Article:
Breaking Down Bryce Harper's Post-Surgery Path Back to Stardom

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Breaking Down Bryce Harper's Post-Surgery Path Back to Stardom
Nick Waas/AP Images

The worst case happened for Bryce Harper. As I noted yesterday, Harper was headed to Dr. Thomas Graham in Cleveland to have his thumb checked. That opinion will lead to surgery to correct a severe sprain of a ligament in his hand, according to MLB.com and others. The surgery is expected to take place on Tuesday, leaving Harper sidelined until July.

Elise Amendola

This is the same type of surgery that Josh Hamilton had and much the same mechanism. Last year, Dustin Pedroia had a similar injury and was able to play through it. Another well-known case with a similar injury was another Red Sox player, Kevin Youkilis. Youkilis had the same type of surgery Harper will have done by Dr. Graham, so his return is a reasonable data point.

The injury turns out to be the worst-case scenario after Harper originally believed he would be able to avoid the DL. "It was a sprain like they said, and they are really trying figure out in 15 days how I feel," Harper told Bill Ladson of MLB.com. "I'm not worried too much. We have a lot of off-days in the next two weeks, so that is huge. I'll try to get a lot of treatment on it. We'll see where I'm at."

While much is being made of Harper's sliding head-first, there have been studies on this. The best study was done in 2000 by Dr. Robert Hosey using data from college baseball and softball. Surprisingly, the incidence rate of injuries after feet-first slides was more than double that of sliding head-first or even just diving back to the bag on a pickoff play.

The surgery is relatively simple, reconnecting the ligament. There is usually no need for harvesting a replacement. Dr. Steven Shin of the Kerlan-Jobe Clinic told me "Almost always, the torn ligament itself can be repaired, usually back to the bone that it tore off of." There is a small scar on the back of the hand, but the surgery can be done with minimal invasion or trauma to the rest of the hand and wrist.

The rehab for this kind of injury normally takes between six and eight weeks, with additional time necessary to regain the swing and timing. The rehab focuses on mobility, strength and function for the thumb and the repaired ligament. There is also work done with the muscles and supporting stabilizers in order to guard against having the repaired ligament overtaxed in early stages.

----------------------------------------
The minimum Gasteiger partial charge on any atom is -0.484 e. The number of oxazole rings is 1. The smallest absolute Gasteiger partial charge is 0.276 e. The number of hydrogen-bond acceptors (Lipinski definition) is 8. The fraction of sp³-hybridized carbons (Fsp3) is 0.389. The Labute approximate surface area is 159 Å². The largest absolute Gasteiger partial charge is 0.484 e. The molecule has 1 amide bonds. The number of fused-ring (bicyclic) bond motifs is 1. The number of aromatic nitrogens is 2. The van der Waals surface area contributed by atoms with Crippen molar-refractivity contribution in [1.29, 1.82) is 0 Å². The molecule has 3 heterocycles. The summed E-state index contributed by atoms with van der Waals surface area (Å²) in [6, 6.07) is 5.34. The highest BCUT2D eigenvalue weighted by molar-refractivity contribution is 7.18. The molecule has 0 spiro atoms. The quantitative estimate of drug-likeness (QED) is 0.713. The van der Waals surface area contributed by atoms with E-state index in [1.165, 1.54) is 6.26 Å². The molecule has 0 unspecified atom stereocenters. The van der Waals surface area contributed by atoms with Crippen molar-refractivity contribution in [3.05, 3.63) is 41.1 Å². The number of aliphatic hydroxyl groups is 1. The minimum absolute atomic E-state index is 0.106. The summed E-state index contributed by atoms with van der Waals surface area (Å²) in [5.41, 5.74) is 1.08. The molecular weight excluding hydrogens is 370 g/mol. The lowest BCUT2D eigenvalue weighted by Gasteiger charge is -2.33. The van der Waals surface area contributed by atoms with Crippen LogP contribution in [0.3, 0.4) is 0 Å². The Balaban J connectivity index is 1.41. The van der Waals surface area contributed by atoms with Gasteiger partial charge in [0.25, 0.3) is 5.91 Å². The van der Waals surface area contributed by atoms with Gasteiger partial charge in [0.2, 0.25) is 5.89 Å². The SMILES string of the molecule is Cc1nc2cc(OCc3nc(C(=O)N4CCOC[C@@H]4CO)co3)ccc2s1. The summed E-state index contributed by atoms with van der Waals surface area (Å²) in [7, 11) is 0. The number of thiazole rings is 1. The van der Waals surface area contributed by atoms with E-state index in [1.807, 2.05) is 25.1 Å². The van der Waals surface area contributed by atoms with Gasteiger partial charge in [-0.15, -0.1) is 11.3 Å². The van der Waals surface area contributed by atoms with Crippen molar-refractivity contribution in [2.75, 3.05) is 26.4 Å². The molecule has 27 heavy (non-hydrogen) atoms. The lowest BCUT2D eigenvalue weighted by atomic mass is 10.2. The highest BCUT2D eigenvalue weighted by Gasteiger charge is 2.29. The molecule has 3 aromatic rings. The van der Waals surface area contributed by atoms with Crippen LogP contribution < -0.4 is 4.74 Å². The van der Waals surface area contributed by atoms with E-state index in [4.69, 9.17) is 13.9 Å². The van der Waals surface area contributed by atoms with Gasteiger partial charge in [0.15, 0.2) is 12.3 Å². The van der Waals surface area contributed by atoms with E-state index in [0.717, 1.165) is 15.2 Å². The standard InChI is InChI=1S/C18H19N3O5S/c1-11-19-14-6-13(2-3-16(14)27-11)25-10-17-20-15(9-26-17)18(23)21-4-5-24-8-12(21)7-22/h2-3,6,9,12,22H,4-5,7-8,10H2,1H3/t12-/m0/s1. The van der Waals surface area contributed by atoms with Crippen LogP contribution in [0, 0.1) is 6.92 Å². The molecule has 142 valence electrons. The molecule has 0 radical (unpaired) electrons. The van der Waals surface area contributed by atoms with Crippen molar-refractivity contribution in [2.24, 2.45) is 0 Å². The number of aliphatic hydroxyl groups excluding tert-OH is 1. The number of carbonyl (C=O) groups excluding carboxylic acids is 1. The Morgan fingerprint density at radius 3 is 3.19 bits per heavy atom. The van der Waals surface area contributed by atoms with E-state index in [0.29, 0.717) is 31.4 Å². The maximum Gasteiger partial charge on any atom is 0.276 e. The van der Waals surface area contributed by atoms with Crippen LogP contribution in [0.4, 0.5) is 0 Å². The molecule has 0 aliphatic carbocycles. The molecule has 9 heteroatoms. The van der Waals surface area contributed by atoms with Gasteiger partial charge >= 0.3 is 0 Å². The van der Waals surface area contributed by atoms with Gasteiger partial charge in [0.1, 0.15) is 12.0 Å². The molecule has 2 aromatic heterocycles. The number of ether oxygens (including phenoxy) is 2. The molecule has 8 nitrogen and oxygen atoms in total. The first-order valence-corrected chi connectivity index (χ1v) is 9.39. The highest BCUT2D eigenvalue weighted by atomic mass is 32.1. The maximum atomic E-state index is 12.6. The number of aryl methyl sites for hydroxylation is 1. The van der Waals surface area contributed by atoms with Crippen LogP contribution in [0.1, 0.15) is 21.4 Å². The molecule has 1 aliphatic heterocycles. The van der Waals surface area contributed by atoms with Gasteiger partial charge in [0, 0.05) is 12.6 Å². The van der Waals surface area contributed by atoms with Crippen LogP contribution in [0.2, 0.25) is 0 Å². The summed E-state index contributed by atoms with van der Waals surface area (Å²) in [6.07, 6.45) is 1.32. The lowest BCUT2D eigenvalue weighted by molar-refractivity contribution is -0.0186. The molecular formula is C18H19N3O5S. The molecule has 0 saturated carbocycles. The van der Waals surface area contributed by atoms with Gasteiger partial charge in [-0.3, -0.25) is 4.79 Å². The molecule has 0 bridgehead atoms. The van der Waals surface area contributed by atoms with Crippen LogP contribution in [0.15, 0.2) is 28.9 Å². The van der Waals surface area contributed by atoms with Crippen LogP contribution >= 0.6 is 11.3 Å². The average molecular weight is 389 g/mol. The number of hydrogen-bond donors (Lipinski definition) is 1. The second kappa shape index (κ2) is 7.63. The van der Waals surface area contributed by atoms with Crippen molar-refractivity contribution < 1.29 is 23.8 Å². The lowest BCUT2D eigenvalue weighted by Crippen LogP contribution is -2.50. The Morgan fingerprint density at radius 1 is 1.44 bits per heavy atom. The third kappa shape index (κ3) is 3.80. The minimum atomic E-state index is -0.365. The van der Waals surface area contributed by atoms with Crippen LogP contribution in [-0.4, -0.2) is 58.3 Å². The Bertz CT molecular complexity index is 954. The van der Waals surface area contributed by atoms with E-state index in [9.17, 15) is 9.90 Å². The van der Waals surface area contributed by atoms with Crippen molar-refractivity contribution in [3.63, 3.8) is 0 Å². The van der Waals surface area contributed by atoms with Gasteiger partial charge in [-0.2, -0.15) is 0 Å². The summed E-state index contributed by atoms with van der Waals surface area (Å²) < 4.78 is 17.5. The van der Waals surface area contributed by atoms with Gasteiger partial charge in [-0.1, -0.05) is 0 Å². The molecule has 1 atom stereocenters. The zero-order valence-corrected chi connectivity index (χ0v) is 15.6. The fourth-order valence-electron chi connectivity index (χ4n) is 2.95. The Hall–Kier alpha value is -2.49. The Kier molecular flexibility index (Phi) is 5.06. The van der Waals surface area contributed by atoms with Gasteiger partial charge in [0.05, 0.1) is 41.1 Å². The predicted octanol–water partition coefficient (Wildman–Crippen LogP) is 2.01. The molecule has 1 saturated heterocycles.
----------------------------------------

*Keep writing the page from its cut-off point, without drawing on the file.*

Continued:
Seeing as this type of injury is almost always the result of a single trauma, there tends to be little associated damage. Once the ligament is surgically repaired and healed, the rest of the hand should be fine. There is some slight worry about atrophy and the loss of grip strength, but the rehab will address this as soon as possible. 

The Washington Nationals do not have a great track record at keeping players healthy or at returning them from inaction. Over the past decade, the Nats have been at or near the bottom in terms of days and dollars lost, though for much of that time they were hamstrung by substandard facilities. Once they moved to their new park, that excuse went away and there has been some improvement.

A wild card in the rehab process may be Scott Boras. Harper's agent has long run the Boras Sports Training Institute near his offices in California. Run by former White Sox strength coach Steve Odgers, Boras has often had his players do their rehabs there, under Odgers' supervision. As with doctor choice, the player can also choose to rehab away from the team, though many teams fight for control of this process. Harper's close relationship with Boras and his value may push this solution.

Jae C. Hong

The earliest sign to look for that things are going well is seeing if Harper can hold a bat. While he won't be swinging a real bat for a while, any sign of grip strength returning is a positive. This will normally come at the two- to three-week mark post-surgery. 

The major factor for Harper will be grip strength and the fine muscular control necessary to adjust to the movement of pitches. It's not uncommon to see more swings and misses as the player regains his strength, control and timing. Power is often affected in very early stages, but seems to come back more quickly than with wrist injuries.

Dr. Shin reminded me in our conversation that it is more than just the thumb that will need rehab. "It is important to also make sure one rehabs the wrist and fingers, as well as the rest of the upper extremity, which might have become deconditioned during the immobilization period," he explained. "If the thumb is on the bottom hand when swinging, I am more cautious about starting swinging, usually around four weeks post-op. If the thumb is on the top hand, I'm less concerned and will allow swinging shortly after the cast is removed."

The normal timeline would have Harper heading out on a rehab assignment sometime around early June. As long as Harper doesn't slide back into July for any reason—aside from the Nats being very cautious with their young star—it shouldn't be considered a major negative. Again, look for signs that Harper is controlling the bat. Power should come, but focus much more on his ability to make contact.

Harper shouldn't have great difficulty returning from this surgery. His thumb should return to full function, keeping his swing unchanged. The greatest loss is time, with the Nationals missing a couple months of Harper's skills. After last year's games lost, another year of playing 120 games or fewer will get many wondering whether Harper's hustle is costing him durability and possibly shortening his career. 

As compared to his friendly interleague rival Mike Trout, Harper may have all five tools, but he lacks something that Trout has shown throughout his career—health.

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